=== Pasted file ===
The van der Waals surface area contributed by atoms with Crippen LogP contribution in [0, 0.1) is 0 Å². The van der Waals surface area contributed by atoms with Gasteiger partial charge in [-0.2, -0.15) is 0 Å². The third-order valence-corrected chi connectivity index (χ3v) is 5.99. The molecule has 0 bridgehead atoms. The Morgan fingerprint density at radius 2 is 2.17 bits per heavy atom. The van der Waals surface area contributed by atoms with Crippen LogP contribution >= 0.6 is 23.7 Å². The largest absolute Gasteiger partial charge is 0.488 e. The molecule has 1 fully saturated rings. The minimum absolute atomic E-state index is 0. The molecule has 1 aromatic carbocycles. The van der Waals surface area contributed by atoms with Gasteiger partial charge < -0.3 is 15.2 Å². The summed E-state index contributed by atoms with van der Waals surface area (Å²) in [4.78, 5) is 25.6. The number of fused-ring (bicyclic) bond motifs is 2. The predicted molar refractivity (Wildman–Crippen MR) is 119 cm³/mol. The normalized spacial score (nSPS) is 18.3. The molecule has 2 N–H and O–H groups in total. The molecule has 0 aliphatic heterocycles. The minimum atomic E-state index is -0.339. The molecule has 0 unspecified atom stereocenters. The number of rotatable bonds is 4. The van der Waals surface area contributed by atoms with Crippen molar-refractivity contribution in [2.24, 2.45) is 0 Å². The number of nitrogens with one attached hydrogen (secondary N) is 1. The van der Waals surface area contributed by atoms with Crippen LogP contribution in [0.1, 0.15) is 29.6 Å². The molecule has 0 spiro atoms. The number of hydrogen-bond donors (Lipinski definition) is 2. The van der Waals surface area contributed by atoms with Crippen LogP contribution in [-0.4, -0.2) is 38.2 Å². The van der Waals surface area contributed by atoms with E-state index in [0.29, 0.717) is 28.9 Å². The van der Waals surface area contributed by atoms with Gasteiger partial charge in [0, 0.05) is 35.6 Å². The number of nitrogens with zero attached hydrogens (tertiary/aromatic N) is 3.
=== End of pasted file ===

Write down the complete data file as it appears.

The van der Waals surface area contributed by atoms with Crippen LogP contribution in [0, 0.1) is 0 Å². The van der Waals surface area contributed by atoms with Gasteiger partial charge in [-0.2, -0.15) is 0 Å². The third-order valence-corrected chi connectivity index (χ3v) is 5.99. The molecule has 0 bridgehead atoms. The Morgan fingerprint density at radius 2 is 2.17 bits per heavy atom. The van der Waals surface area contributed by atoms with Crippen LogP contribution >= 0.6 is 23.7 Å². The largest absolute Gasteiger partial charge is 0.488 e. The molecule has 1 fully saturated rings. The minimum absolute atomic E-state index is 0. The molecule has 1 aromatic carbocycles. The van der Waals surface area contributed by atoms with Gasteiger partial charge < -0.3 is 15.2 Å². The summed E-state index contributed by atoms with van der Waals surface area (Å²) in [4.78, 5) is 25.6. The number of fused-ring (bicyclic) bond motifs is 2. The predicted molar refractivity (Wildman–Crippen MR) is 119 cm³/mol. The normalized spacial score (nSPS) is 18.3. The molecule has 2 N–H and O–H groups in total. The molecule has 0 aliphatic heterocycles. The minimum atomic E-state index is -0.339. The molecule has 0 unspecified atom stereocenters. The number of rotatable bonds is 4. The van der Waals surface area contributed by atoms with Crippen molar-refractivity contribution in [2.24, 2.45) is 0 Å². The number of nitrogens with one attached hydrogen (secondary N) is 1. The van der Waals surface area contributed by atoms with Crippen LogP contribution in [0.1, 0.15) is 29.6 Å². The molecule has 0 spiro atoms. The number of hydrogen-bond donors (Lipinski definition) is 2. The van der Waals surface area contributed by atoms with Crippen LogP contribution in [-0.4, -0.2) is 38.2 Å². The van der Waals surface area contributed by atoms with E-state index in [0.29, 0.717) is 28.9 Å². The van der Waals surface area contributed by atoms with Gasteiger partial charge in [0, 0.05) is 35.6 Å². The number of nitrogens with zero attached hydrogens (tertiary/aromatic N) is 3.